Stacks were supposed to be some kind of playlist or web page of bookmarks or whatever. I've used Delicious pretty much every day, even when I hated it, even during the dark days when I couldn't get my keywords back. I stuck with Delicious even when I was at ISTE 2012 in San Diego and heard a talk by Coolcatteacher blogger Vicki Davis, who talked all kinds of unapologetic smack about Delicious (e.g., "They're unresponsive") and encouraged us all to try Diigo, where she's made her wildly popular moderated edtech bookmarking group's home.
Apparently my fellow diehard users were just as mystified about Stacks as I was, because Delicious has just announced that they're deep-sixing Stacks. I won't miss it, but for however many people tried to make it work, it's another inconvenience that's bound to ignite another shitstorm.
Monday, July 9, 2012
Here's the link in case you need it: Using Visuals to Deepen Learning in Assessments - ISTE 2012
You can learn more about using visuals (photos, graphics, charts, art, and so on ) in assessments at our wiki: http://visualassessments.wikispaces.com/
Or visit to comment and share your own examples of using visuals in assessments! We'd love to hear from you.
Thursday, July 5, 2012
|Michelle Wendt and Ericka Pitman interact with a conference-goer at our poster session in San Diego|
Monday, June 25, 2012
Sunday, June 24, 2012
It's starting! Here at the International Society for Technology in Education 2012 annual conference in San Diego. Afternoon spent checking out different ISTE special interest groups like Digital Equity, Innovative Technologies in Education, Advocacy, Digital Storytelling, International Schools and more.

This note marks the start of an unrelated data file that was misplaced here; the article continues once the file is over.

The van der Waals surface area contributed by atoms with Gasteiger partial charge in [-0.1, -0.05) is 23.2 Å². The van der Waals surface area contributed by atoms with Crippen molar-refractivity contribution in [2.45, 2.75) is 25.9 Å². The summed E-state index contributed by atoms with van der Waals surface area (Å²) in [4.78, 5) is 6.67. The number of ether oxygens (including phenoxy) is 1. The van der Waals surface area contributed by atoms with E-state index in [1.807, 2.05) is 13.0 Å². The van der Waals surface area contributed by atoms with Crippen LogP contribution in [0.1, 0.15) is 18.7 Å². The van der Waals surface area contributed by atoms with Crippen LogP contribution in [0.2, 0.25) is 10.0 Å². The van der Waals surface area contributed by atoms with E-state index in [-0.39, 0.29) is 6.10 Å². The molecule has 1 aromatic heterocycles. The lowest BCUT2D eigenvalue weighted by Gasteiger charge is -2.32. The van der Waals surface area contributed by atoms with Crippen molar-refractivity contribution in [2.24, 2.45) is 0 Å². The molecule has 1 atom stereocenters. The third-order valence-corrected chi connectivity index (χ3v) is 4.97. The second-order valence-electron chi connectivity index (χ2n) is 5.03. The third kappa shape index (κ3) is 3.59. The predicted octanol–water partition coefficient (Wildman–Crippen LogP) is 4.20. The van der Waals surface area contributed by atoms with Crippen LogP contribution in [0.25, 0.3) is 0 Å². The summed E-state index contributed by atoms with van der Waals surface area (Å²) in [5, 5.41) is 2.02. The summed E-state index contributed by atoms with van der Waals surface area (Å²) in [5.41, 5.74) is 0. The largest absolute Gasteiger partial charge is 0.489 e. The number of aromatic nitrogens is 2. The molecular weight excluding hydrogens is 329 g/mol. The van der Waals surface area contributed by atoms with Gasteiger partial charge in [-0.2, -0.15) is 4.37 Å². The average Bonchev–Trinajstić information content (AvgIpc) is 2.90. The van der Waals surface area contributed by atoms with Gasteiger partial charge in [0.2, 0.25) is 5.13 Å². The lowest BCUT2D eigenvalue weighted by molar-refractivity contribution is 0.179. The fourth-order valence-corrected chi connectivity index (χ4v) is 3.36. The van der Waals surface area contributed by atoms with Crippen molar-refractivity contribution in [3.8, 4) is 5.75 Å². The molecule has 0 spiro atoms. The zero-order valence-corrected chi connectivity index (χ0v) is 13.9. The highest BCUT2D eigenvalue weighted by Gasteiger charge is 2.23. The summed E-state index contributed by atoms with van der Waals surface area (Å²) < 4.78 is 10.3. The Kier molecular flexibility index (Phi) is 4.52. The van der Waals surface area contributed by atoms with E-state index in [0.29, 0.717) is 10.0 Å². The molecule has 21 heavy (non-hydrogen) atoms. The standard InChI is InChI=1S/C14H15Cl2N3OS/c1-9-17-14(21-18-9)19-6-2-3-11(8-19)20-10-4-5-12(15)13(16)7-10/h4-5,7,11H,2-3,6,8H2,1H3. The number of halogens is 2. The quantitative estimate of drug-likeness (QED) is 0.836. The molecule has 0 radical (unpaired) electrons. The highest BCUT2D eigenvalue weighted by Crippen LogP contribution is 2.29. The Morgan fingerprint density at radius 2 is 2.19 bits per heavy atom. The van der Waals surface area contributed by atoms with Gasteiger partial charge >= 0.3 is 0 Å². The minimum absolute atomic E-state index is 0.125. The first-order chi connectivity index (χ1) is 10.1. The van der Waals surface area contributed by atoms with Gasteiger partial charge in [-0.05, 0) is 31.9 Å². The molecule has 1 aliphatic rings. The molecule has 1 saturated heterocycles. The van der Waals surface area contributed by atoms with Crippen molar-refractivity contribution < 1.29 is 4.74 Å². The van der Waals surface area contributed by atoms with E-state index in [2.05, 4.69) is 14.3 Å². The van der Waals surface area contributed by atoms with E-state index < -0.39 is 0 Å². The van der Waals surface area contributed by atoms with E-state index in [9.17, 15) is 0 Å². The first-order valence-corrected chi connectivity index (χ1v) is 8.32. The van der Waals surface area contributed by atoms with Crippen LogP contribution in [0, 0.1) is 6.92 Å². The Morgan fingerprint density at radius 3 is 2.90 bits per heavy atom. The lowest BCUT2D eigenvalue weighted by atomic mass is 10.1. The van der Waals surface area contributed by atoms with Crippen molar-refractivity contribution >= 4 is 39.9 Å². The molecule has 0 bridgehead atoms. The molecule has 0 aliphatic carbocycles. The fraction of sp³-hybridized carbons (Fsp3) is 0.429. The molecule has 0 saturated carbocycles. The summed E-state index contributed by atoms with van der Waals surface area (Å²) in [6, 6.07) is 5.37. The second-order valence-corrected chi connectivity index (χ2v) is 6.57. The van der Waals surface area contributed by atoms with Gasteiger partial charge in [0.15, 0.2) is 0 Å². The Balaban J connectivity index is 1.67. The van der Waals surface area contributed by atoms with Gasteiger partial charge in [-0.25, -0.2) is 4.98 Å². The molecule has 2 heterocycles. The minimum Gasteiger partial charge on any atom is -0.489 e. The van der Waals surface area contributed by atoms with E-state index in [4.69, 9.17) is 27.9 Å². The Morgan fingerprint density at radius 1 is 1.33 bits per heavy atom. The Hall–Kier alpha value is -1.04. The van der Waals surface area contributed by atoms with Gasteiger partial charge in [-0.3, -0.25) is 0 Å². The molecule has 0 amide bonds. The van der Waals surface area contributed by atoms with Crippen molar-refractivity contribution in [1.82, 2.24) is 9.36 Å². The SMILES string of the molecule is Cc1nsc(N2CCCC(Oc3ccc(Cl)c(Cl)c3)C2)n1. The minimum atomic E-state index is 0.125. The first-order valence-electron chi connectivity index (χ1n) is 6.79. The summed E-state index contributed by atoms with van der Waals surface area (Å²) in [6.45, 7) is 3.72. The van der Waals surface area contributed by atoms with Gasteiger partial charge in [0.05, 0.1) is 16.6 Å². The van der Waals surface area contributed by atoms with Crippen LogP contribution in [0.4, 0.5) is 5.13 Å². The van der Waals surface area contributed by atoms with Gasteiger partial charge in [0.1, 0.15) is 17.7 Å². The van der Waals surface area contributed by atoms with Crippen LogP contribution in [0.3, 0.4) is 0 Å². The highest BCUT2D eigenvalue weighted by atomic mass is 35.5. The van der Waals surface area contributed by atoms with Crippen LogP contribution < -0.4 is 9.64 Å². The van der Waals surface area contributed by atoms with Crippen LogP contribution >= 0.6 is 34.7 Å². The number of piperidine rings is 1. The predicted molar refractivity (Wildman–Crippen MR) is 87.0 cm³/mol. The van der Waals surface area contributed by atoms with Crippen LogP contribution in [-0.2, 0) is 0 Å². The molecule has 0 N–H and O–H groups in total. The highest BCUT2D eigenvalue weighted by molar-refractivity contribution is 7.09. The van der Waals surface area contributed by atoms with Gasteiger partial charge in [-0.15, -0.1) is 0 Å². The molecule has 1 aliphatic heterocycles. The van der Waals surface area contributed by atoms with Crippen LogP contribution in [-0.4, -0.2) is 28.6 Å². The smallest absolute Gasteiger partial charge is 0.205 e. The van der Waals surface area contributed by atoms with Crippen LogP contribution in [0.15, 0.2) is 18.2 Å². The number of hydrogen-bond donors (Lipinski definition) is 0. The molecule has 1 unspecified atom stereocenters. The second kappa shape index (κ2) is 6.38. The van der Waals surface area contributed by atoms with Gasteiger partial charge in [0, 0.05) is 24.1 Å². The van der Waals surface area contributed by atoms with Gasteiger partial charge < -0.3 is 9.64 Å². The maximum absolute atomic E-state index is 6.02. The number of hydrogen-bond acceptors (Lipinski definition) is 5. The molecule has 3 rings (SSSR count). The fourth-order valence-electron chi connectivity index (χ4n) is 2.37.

Friday, June 22, 2012
Check out this cool interactive site that gives a graph of the popularity of individual men's and women's names over time.
BabyCenter Baby Names
You can type in name and see how it trends over a period of years. Radio buttons let you pick U.S. Census data, beginning in 1881, or BabyCenter data, beginning in the mid-90s.
In the image above, I used "Emma" as an example. By clicking the radio button for the U.S. data to the right of the chart you can see that naming your little snookums Emma was insanely popular in 1881. After this it rapidly lost favor until a dismal nadir lasting from about 1961 to 1985. Emma began a rapid climb after that, with a sharp upward spike in the 1990s. Currently "Emma" has occupied one of the top three slots for girls' names for the last nine years, although hasn't quite regained its nineteenth-century popularity of 20,581 per million babies.
It may even be bobbling a bit - below the graphic, you can click to see all data on a name by year, again divided by Baby Center or U.S. data (scroll down), handily organized by namings per million babies.
In a lesson, you could ask your students what's wrong with this way of displaying the data (answer: is it clear that the measure of 1 million includes babies of both sexes?).
All-time popularity ratings for Emma
Time Sink Warning: It's way more fascinating than you would think and I had to crowbar myself off the site.
Why am I jabbering about this in an education blog? Because it's an awesome social history resource and a way of engaging students with statistics, change over time, culture, gender, and other juicy social science and humanities topics.
Give it a try and let me know how it worked out in your classroom!
Tuesday, January 10, 2012
|Image from http://tinyurl.com/6parxfh|
For some of the problems and challenges of Mobile Learning, see this article by Professor John Traxler at Edutechdebate.org
Ten UNESCO working papers will be released early this year - stay tuned!